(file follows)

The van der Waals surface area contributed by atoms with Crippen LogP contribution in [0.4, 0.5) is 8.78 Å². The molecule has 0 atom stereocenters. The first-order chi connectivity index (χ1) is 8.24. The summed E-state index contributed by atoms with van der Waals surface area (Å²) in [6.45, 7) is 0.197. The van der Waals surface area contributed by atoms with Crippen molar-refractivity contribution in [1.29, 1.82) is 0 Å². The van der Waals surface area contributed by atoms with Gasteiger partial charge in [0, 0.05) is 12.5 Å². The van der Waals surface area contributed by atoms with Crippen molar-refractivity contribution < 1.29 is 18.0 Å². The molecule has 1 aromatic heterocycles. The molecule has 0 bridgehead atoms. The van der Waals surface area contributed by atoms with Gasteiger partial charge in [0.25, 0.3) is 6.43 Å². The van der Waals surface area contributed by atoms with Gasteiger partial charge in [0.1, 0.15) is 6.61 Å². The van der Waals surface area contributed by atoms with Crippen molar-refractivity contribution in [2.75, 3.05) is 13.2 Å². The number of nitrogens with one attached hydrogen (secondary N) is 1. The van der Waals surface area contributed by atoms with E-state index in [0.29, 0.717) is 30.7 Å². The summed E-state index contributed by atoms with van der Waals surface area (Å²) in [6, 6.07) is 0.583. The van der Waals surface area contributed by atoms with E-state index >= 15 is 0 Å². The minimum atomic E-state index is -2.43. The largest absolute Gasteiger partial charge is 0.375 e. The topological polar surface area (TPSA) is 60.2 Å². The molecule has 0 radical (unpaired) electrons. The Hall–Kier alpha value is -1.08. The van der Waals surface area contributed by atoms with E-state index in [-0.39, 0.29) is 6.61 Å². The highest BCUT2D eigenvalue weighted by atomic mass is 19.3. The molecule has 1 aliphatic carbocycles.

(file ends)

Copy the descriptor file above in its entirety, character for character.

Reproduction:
The van der Waals surface area contributed by atoms with Crippen LogP contribution in [0.4, 0.5) is 8.78 Å². The molecule has 0 atom stereocenters. The first-order chi connectivity index (χ1) is 8.24. The summed E-state index contributed by atoms with van der Waals surface area (Å²) in [6.45, 7) is 0.197. The van der Waals surface area contributed by atoms with Crippen molar-refractivity contribution in [1.29, 1.82) is 0 Å². The van der Waals surface area contributed by atoms with Gasteiger partial charge in [0, 0.05) is 12.5 Å². The van der Waals surface area contributed by atoms with Crippen molar-refractivity contribution < 1.29 is 18.0 Å². The molecule has 1 aromatic heterocycles. The molecule has 0 bridgehead atoms. The van der Waals surface area contributed by atoms with Gasteiger partial charge in [0.25, 0.3) is 6.43 Å². The van der Waals surface area contributed by atoms with Gasteiger partial charge in [0.1, 0.15) is 6.61 Å². The van der Waals surface area contributed by atoms with Crippen molar-refractivity contribution in [2.75, 3.05) is 13.2 Å². The number of nitrogens with one attached hydrogen (secondary N) is 1. The van der Waals surface area contributed by atoms with E-state index in [0.29, 0.717) is 30.7 Å². The summed E-state index contributed by atoms with van der Waals surface area (Å²) in [6, 6.07) is 0.583. The van der Waals surface area contributed by atoms with E-state index >= 15 is 0 Å². The minimum atomic E-state index is -2.43. The largest absolute Gasteiger partial charge is 0.375 e. The topological polar surface area (TPSA) is 60.2 Å². The molecule has 0 radical (unpaired) electrons. The Hall–Kier alpha value is -1.08. The van der Waals surface area contributed by atoms with E-state index in [-0.39, 0.29) is 6.61 Å². The highest BCUT2D eigenvalue weighted by atomic mass is 19.3. The molecule has 1 aliphatic carbocycles.